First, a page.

I'm trying to get it confirmed through my national organization but not much luck...we didn't have many reps in South Africa this year.
If I had to guess I'd say it would be to align with IOC regulations of some sort, whether it be to gain acceptance by retiring records from a period of 'inferior drug testing methods' or just to allow for heavier competition. They must have had some good reasons, this proposal has been voted down numerous times.
Step 1: find IPF meet Jan 1st Step 2: open with ridiculously light weight so you are the first lifter in your weight class to lift Step 3: Bask in the glory that is holding an IPF world record for several minutes Step 4: Profit
Just saw this on powerliftingwatch. I can't understand the logic behind this switch. Especially since for most of the weight classes they made such small changes 67.5>66 ; 75>74 ; 82.5>83 ; 90>93. Does it really matter enough to wipe out all those records? I would maybe understand if they wanted weight classes to coincide with olympic lifting weight classes but this does not appear to be the case. I guess they could always keep the super heavyweight records.
I am not pleased. The span from my light weight class to my heavy weight class is around 26 lbs. I can walk around looking like a skeleton at 158, or I can walk around looking chubby at 185.
I'm assuming USAPL will adopt these classes.
I'm trying to decide whether I want to try to set state records in December, even though I was wavering about even doing the meet. I have the records easy if I bloat up to the next class...and no one will ever take them from me!
Personally this fits me perfect, I always have 5 or 6lbs to cut to make 60kg and it's a pain. I was just gonna go up a weight class anyways. Although I do wonder why they didn't just align the classes with oly lifting.
Great though. If you're 6'5 264 which is basically still lanky at that height, you'd be in the same class as someone at 5'10 ~300 or whatever. And in order to ever have a chance at any record that isn't deadlifting, the lanky guy would have to gain what, another 60 pounds ?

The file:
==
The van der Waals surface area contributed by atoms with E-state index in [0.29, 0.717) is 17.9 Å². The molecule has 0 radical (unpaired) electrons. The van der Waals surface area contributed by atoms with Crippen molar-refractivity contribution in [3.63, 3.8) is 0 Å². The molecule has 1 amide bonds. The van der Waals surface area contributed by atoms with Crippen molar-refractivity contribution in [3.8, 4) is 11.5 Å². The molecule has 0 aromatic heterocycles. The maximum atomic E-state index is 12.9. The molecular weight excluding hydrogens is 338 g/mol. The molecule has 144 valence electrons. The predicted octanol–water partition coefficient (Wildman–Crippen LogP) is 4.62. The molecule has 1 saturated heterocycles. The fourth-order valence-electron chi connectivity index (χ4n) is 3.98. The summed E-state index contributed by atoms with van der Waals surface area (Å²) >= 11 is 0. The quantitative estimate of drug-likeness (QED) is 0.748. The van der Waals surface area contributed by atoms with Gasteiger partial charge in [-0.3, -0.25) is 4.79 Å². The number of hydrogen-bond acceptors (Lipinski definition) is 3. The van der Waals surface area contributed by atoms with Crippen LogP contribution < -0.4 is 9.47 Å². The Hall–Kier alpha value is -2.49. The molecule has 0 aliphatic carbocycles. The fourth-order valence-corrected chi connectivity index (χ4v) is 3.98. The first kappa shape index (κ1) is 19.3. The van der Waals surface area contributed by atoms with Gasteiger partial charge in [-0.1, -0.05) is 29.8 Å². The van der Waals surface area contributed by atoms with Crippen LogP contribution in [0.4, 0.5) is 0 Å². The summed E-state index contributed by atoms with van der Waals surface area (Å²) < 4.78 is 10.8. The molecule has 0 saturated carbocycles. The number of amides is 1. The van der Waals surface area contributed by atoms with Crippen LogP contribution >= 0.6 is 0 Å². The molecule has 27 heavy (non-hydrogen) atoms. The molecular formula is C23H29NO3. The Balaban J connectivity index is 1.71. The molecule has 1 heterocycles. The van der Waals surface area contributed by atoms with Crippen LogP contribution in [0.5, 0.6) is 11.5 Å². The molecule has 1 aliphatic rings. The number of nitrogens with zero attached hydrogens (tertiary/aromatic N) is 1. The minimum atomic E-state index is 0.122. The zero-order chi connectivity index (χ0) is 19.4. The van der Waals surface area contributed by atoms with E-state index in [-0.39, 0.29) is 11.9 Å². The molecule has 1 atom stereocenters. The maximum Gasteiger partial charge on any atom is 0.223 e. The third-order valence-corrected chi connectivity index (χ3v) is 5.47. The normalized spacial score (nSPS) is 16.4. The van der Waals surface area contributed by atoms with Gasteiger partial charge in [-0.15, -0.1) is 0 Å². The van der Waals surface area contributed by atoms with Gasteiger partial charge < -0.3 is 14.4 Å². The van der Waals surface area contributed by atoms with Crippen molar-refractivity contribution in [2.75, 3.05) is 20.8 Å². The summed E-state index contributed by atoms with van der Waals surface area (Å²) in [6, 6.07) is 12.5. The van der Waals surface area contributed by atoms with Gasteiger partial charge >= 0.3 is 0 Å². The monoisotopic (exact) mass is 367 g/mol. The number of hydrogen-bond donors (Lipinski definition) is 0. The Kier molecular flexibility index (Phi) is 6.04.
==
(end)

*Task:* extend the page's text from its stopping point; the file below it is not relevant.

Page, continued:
Way to improve things.
Or hell, even at the same height it sucks...
Seems like there really should be at least one more class at the upper end, no?
I could be wrong on this one but I don't think many 5'10" guys get up to 300 pounds without drug use. It's definitely a bummer for the bigger guys and it was already rough in the ipf without the pretty common 308 class. But short people don't go far in sports such as strong man or basketball so maybe tall people just aren't cut out for powerlifting.
You can get up to 300 at 5'10 drug free (which is a pain in terms of food intake alone and probably not worth it for most... Drugs or no drugs, people don't usually want to go there training and diet wise, plus sleeping will likely become an issue), but obviously you'll be more than a little smooth no matter how strong. A little more smooth than just "off-season bodybuilder"... Then again, ~270+ is definitely doable if the trainee wants to go that far food and training-wise and it's roughly where I'm strongest relative to my bodyweight on the bench, for example...
I was mostly throwing the height thing in there to show how crass the difference can be in that one particular weight class and pretty much nowhere else.
Previously a tall guy, while quite possibly at a disadvantage in the bench (if we go with the tall = long arms stereotype and considering that he's not going to carry as much muscle relative to an inch of height or whatever) and possibly squat (long torso), would at least not have to compete against guys so much heavier than himself in the same damn class.
A 275 lb class tall guy with long arms at least has the deadlift going for him, usually, to sort of even things out compared to a 275 lb class shorter guy, and he wouldn't have to compete against 300 lb guys. Most shorter guys in his class would be around 243-255 or something like that, he'd likely be more along the lines of 265+... Which originally helped even things out, but will now lump him in with the REALLY big and strong people.
It's all hypothetical of course and depends on the individual lifters (there are tall freaks weighing 275 who outdo most shorter guys outweighing them by 20+ lbs, but that's the exception to the rule imo), but I still think that the upper end is way too open, and lots of taller guys will have to be in that class if they want to really maximize their relative strength and go after records (except maybe on the deadlift), or even if they just want really big lifts and pack some serious muscle-mass or whatever (which can be a little hard in the 242's and 220's for a really tall guy I'd say).
Oh well, people will adapt and all, but I just don't see why it was necessary...
From a purely self-interested standpoint, I'm not happy. I've got a lot of equipment that fits me very well at 242, I'm comfortable at this weight and I have my cut and re-hydrate pretty much down. With the changes I can either go to the new 264 class or down to 231. I can't comfortably hold 264, so that means I'm going down to 231 and getting all my gear re-sized. Bummer.